Processor unit 204 serves to execute instructions for software that may be loaded into memory 206. Processor unit 204 may be a number of processors, a multi-processor core, or some other type of processor, depending on the particular implementation. A number, as used herein with reference to an item, means one or more items. Further, processor unit 204 may be implemented using a number of heterogeneous processor systems in which a main processor is present with secondary processors on a single chip. As another illustrative example, processor unit 204 may be a symmetric multi-processor system containing multiple processors of the same type.
  • [0031]
    Memory 206 and persistent storage 208 are examples of storage devices 216. A storage device is any piece of hardware that is capable of storing information, such as, for example, without limitation, data, program code in functional form, and/or other suitable information either on a temporary basis and/or a permanent basis. Storage devices 216 may also be referred to as computer readable storage devices in these examples. Memory 206, in these examples, may be, for example, a random access memory or any other suitable volatile or non-volatile storage device. Persistent storage 208 may take various forms, depending on the particular implementation.
  • [0032]
    For example, persistent storage 208 may contain one or more components or devices. For example, persistent storage 208 may be a hard drive, a flash memory, a rewritable optical disk, a rewritable magnetic tape, or some combination of the above. The media used by persistent storage 208 also may be removable. For example, a removable hard drive may be used for persistent storage 208.
  • [0033]
    Communications unit 210, in these examples, provides for communications with other data processing systems or devices. in these examples, communications unit 210 is a network interface card. Communications unit 210 may provide communications through the use of either or both physical and wireless communication links.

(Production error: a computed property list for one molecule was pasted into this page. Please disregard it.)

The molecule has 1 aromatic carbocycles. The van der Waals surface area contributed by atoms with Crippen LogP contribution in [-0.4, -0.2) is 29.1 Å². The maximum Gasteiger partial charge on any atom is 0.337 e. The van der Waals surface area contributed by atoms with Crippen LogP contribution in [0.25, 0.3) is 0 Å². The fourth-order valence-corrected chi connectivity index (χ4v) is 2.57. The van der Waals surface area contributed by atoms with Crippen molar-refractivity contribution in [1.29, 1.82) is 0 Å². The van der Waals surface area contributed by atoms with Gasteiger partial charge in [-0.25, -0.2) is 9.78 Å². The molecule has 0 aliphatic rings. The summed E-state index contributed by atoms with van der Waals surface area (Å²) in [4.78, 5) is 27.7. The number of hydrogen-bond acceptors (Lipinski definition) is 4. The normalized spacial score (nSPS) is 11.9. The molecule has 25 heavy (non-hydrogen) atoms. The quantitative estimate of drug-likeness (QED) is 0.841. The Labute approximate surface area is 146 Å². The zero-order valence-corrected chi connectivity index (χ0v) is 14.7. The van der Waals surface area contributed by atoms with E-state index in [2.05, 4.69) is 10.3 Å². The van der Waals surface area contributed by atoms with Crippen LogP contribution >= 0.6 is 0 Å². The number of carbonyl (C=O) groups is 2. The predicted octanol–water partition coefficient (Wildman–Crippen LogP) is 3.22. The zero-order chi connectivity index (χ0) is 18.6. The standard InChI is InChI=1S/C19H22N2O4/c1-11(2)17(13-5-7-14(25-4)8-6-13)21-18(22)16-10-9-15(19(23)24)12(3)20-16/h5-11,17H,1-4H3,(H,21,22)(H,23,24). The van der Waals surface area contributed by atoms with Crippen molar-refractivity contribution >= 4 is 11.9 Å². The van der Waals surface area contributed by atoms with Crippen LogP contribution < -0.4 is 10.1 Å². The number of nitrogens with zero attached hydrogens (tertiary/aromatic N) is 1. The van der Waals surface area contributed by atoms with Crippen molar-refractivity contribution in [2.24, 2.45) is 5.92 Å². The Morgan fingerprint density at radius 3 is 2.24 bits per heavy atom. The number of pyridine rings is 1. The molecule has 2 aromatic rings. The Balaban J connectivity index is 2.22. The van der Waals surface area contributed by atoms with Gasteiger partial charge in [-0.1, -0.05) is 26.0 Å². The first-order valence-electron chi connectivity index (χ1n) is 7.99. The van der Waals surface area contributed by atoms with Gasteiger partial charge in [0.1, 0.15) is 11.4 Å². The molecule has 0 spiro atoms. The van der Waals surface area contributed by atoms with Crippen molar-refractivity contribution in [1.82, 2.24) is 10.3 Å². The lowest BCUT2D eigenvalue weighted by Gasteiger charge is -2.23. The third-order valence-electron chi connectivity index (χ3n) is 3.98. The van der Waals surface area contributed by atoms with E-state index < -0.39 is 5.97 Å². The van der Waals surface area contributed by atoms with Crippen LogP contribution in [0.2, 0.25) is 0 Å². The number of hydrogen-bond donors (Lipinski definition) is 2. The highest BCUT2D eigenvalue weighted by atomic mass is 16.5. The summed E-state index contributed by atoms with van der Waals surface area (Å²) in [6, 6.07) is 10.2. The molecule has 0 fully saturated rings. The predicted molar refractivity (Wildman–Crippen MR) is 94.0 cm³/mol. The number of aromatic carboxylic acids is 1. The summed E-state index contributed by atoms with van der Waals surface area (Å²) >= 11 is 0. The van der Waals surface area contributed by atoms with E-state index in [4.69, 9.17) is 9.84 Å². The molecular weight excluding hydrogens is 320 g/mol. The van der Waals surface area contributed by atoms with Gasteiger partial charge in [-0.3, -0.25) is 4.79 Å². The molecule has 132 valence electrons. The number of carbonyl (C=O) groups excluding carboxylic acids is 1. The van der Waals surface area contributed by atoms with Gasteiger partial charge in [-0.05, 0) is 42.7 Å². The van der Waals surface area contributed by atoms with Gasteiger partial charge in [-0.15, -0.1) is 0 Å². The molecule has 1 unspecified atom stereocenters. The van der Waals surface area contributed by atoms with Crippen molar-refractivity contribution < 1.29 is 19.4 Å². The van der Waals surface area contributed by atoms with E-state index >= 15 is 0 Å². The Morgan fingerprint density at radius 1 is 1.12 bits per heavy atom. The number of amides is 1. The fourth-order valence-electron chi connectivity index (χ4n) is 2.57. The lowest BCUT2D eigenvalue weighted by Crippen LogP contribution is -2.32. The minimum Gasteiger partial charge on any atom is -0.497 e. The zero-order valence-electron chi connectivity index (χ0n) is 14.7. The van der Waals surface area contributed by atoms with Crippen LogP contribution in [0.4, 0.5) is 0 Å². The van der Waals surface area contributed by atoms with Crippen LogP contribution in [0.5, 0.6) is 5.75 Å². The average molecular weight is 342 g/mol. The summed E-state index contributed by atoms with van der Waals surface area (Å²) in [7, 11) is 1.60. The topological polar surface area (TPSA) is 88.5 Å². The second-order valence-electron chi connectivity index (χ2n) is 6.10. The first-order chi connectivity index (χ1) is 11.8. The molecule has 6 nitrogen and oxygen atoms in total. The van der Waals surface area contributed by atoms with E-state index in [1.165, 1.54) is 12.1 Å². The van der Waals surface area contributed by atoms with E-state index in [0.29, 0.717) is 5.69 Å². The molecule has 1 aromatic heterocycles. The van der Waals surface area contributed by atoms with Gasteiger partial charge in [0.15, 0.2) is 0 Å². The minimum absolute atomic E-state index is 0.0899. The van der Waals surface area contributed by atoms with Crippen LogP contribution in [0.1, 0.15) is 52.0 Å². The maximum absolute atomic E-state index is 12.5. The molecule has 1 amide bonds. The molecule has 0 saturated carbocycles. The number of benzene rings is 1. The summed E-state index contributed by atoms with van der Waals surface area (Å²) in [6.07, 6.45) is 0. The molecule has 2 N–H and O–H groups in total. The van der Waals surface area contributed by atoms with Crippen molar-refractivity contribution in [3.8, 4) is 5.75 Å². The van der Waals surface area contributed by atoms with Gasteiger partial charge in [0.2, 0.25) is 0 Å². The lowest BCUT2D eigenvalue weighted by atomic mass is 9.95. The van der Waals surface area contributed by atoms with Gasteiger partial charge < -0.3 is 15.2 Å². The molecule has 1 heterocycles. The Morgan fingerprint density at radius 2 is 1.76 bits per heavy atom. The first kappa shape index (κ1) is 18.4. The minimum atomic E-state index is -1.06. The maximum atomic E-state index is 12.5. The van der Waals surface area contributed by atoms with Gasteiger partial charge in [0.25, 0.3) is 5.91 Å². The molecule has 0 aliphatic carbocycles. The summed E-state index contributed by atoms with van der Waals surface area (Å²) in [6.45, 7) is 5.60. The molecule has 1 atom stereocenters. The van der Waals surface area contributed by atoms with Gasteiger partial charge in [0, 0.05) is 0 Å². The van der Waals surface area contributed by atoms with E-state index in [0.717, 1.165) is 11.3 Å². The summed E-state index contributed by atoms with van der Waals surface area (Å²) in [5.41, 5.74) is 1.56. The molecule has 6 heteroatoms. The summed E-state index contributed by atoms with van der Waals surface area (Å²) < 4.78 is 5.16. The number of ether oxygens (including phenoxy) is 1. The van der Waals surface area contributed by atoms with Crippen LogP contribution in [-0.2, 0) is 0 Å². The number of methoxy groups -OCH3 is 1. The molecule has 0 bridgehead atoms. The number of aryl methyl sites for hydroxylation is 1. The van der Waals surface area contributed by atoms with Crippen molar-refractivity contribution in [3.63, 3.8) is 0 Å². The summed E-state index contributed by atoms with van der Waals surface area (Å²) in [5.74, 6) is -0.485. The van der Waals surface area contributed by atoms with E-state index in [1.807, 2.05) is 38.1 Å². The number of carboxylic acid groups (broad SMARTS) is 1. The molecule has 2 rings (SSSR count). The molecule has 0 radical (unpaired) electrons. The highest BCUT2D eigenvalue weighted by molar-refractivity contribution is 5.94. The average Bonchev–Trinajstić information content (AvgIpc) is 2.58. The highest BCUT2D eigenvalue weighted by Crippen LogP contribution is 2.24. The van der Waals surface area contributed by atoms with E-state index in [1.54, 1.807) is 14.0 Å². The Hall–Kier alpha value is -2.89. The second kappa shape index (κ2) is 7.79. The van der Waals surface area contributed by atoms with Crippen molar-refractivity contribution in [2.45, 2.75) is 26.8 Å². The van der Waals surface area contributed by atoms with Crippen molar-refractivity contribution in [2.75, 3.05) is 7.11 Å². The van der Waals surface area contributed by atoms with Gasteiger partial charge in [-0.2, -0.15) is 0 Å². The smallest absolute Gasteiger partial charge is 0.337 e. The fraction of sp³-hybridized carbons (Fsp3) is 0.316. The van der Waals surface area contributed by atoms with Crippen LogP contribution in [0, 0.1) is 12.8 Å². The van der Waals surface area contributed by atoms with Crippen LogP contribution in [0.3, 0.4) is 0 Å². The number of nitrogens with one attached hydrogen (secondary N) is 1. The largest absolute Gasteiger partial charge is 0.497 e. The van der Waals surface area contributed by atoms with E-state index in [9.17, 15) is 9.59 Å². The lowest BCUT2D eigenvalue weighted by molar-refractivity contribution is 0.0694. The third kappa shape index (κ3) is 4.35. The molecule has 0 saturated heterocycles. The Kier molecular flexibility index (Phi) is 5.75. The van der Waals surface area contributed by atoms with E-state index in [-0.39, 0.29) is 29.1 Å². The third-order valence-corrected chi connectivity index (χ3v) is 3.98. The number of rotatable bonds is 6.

• [0034]
    Input/output unit 212 allows for input and output of data with other devices that may be connected to data processing system 200. For example, input/output unit 212 may provide a connection for user input through a keyboard, a mouse, and/or some other suitable input device. Further, input/output unit 212 may send output to a printer. Display 214 provides a mechanism to display information to a user.
  • [0035]
    Instructions for the operating system, applications, and/or programs may be located in storage devices 216, which are in communication with processor unit 204 through communications framework 202. In these illustrative examples, the instructions are in a functional form on persistent storage 208. These instructions may be loaded into memory 206 for execution by processor unit 204. The processes of the different embodiments may be performed by processor unit 204 using computer implemented instructions, which may be located in a memory, such as memory 206.
  • [0036]
    These instructions are referred to as program code, computer usable program code, or computer readable program code that may be read and executed by a processor in processor unit 204. The program code in the different embodiments may be embodied on different physical or computer readable storage media, such as memory 206 or persistent storage 208.
  • [0037]
    Program code 218 is located in a functional form on computer readable media 220 that is selectively removable and may be loaded. onto or transferred to data processing system 200 for execution by processor unit 204. Program code 218 and computer readable media 220 form computer program product 222 in these examples. In one example, computer readable media 220 may be computer readable storage media 224 or computer readable signal media 226. Computer readable storage media 224 may include, for example, an optical or magnetic disk that is inserted or placed into a drive or other device that is part of persistent storage 208 for transfer onto a storage device, such as a hard drive, that is part of persistent storage 208. Computer readable storage media 224 also may take the form of a persistent storage, such as a hard drive, a thumb drive, or a flash memory, that is connected to data processing system 200. In some instances, computer readable storage media 224 may not be removable from data processing system 200. In these examples, computer readable storage media 224 is a physical or tangible storage device used to store program code 218 rather than a medium that propagates or transmits program code 218. Computer readable storage media 224 is also referred to as a computer readable tangible storage device or a computer readable physical storage device. In other words, computer readable storage media 224 is a media that can be touched by a person.